Myth 4: They tortured their victims in a “blood eagle” ritual  

The Nordic raiders are credited with another deplorable habit: leaving the mark of the “blood eagle” on living victims. In the ritual, the ribs were exposed and cut from the spine, then outstretched. The lungs were extracted and placed in a way that resembled wings, some believe so that the body could fly to Odin, the main god in Norse mythology. Since the first reference was in a skaldic verse, it could be another case of poetic license that was interpreted by others too literally, explains Eleanor Rosamund Barraclough, a medieval history professor at Durham University, in Beyond the Northlands: Viking Voyages and the Old Norse Sagas.

Yale University’s Roberta Frank has long questioned the ritual’s veracity, believing that it likely originated with early Christian Scandinavian writers who sought to stigmatize their pagan ancestors. “The blood eagle procedure varies from text to text, becoming more lurid, pagan, and time-consuming with each passing century,” she wrote in the English Historical Review.  

Recently, scientists from the University of Iceland and England’s Keele University analyzed whether performing a “bloody eagle” on a live victim was even possible. In a paper published in Speculum: A Journal of Medieval Studies, they concluded that while it was anatomically possible to perform this practice with the tools available at the time, the victim would have died from blood loss or asphyxiation in the early stages of the torture. A complete execution of a bloody eagle could only be performed on a corpse. Until archaeologists find a corpse bearing clear evidence this ever happened, we’ll likely never know.  

Myth 5: They wore horned helmets

Some myths can be chalked up to lore, including the lauded horned helmet. The only Viking age helmet ever found, the Gjermundbu helmet unearthed in Ringerike, Norway, bears a resemblance to a Batman mask—sans pointed ears. Also, no horns, points out Barraclough.  

In Viking-era representations, warriors appear either bareheaded or dressed in simple helmets possibly made of iron or leather. Although some horned characters do make an appearance in Nordic art, such as in the Oseberg tapestry, they usually represent gods or monsters rather than mortal warriors, writes McMahon.  

One originating source for the horned helmets has been pegged: they were used by Carl Emil Doepler, the costume designer for the premiere of Wagner’s opera Ring of the Nibelung at the Bayreuth Festival in 1876. Another 19th-century propagator was Swedish painter Johan August Malmström, who used them in his illustrations for the Nordic sagas.  

Doepler, Malmström, and others may have been inspired by the contemporary discoveries of ancient helmets with horns, which—as it later turned out—were dated earlier than the Viking age. Perhaps artists were inspired by the distant echoes of ancient Greek and Roman historians, who had described northern Europeans as wearing helmets decorated with horns. The headdress was not only out of fashion at least a century before the advent of the Vikings, but was also probably worn only for ceremonial purposes by Norse and Germanic priests.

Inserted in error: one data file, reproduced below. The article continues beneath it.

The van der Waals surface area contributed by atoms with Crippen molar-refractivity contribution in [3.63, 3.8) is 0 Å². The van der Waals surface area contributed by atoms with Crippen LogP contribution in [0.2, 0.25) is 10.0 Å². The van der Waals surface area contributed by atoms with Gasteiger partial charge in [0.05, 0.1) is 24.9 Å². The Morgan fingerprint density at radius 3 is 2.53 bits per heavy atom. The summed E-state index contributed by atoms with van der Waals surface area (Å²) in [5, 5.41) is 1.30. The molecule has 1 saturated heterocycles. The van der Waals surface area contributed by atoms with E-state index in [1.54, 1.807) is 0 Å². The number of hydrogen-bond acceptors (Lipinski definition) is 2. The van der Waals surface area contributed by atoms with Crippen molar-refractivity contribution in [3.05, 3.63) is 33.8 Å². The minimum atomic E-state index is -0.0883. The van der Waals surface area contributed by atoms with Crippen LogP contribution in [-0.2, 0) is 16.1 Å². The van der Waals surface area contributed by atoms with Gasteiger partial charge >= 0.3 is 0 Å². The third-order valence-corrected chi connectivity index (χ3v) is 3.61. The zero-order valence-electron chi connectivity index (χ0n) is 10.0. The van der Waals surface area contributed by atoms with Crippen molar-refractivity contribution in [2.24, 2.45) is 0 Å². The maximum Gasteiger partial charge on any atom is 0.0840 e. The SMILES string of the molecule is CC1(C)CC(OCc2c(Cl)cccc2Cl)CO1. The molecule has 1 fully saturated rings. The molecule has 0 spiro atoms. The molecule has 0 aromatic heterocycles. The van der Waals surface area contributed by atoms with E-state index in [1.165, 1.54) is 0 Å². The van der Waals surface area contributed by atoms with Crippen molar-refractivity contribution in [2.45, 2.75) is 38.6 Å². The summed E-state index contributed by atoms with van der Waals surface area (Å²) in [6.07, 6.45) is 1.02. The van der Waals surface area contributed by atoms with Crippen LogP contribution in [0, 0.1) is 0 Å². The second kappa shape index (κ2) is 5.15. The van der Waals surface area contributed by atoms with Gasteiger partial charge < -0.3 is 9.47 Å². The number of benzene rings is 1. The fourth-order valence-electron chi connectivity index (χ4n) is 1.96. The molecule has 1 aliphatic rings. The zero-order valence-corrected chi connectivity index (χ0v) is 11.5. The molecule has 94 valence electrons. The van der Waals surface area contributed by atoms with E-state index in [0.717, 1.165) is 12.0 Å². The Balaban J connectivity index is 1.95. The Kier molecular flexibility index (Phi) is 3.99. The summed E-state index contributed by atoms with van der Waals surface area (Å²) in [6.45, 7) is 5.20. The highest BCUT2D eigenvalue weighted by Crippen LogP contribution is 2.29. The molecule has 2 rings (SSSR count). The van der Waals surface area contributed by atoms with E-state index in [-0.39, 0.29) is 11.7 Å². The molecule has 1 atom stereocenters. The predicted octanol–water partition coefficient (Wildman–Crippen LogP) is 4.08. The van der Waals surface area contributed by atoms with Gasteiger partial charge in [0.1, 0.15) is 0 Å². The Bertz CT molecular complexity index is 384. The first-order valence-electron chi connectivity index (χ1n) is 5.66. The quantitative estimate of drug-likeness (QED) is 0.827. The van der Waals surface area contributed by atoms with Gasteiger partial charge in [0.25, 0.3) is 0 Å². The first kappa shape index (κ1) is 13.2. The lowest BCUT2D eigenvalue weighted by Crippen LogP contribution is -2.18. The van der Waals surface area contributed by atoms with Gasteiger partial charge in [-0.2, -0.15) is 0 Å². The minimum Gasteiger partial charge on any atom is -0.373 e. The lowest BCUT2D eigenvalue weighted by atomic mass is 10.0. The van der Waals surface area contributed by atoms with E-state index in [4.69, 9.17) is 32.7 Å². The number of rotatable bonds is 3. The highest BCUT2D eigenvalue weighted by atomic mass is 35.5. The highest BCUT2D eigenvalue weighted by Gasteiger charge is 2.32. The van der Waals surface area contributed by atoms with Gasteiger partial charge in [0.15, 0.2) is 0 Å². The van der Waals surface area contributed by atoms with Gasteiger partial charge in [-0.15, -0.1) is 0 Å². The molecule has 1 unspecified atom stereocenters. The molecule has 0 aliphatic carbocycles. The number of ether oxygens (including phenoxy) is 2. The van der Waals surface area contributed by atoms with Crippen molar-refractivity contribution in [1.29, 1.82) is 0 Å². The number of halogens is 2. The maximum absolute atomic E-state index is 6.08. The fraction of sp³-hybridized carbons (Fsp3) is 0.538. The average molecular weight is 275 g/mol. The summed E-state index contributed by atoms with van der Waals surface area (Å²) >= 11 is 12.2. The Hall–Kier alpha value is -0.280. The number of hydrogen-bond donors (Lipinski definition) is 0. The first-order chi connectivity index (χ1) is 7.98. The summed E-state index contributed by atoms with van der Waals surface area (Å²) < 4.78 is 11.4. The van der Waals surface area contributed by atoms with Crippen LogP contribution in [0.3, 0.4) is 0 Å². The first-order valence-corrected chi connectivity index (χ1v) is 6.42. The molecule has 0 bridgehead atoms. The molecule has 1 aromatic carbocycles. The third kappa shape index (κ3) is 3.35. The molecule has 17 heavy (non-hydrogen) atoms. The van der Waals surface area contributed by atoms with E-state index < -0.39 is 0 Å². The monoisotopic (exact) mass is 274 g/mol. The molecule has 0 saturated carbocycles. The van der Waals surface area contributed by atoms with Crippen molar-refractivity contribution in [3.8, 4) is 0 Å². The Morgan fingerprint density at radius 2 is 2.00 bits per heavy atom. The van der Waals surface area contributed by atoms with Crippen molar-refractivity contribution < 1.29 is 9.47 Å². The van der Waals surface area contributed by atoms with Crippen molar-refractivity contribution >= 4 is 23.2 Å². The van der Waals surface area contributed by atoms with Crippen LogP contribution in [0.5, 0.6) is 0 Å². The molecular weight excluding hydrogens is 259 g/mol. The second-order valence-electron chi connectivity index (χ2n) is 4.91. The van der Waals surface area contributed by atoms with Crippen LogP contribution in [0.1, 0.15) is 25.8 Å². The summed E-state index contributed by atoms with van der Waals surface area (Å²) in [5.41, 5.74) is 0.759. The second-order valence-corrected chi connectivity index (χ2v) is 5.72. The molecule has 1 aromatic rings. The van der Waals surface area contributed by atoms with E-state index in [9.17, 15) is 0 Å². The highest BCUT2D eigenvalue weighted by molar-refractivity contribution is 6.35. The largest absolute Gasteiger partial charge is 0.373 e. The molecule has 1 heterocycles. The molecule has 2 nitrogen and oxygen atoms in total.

Myth 6: They were tall and blonde

“Viking” conjures an image of a strapping, fair-haired, blue-eyed man. In other words, Chris Hemsworth in the Thor saga. But Lise Lock Harvig of the University of Copenhagen concluded from DNA studies of skeletons in medieval tombs that the era would’ve seen a healthy mix of blondes, redheads, and brunettes, just like today. Viking society was not exclusively of Scandinavian descent. “We were already dealing with a cultural and ethnic mix,” says Harvig. As with hair color, irises were also diverse.

(DNA gives new insight to Viking roots.)

Even the idea of the Vikings’ unusual height is a myth, according to McMahon. The average male from those northern reaches was then about 1.73 meters (about 5 feet 6 inches) tall, the same as the average European man. Nutrition may have been a factor; short summers and harsh winters in Scandinavia meant limited food resources, so raids could have been a vehicle for nourishment.  

Their towering reputation is likely the result of the nationalism that arose rising in the 19th and 20th century, which promoted Vikings as the Nordic and Aryan archetype.  

Even the idea that Vikings were poorly-washed men seems debunked by archaeological evidence: their graves and other excavated sites are full of combs, tweezers, and razors lying next to both male and female remains. They also could have used soap with a high lye content for deterring lice, which also had the side effect of bleaching their hair.

This article originally appeared in the Polish edition of National Geographic.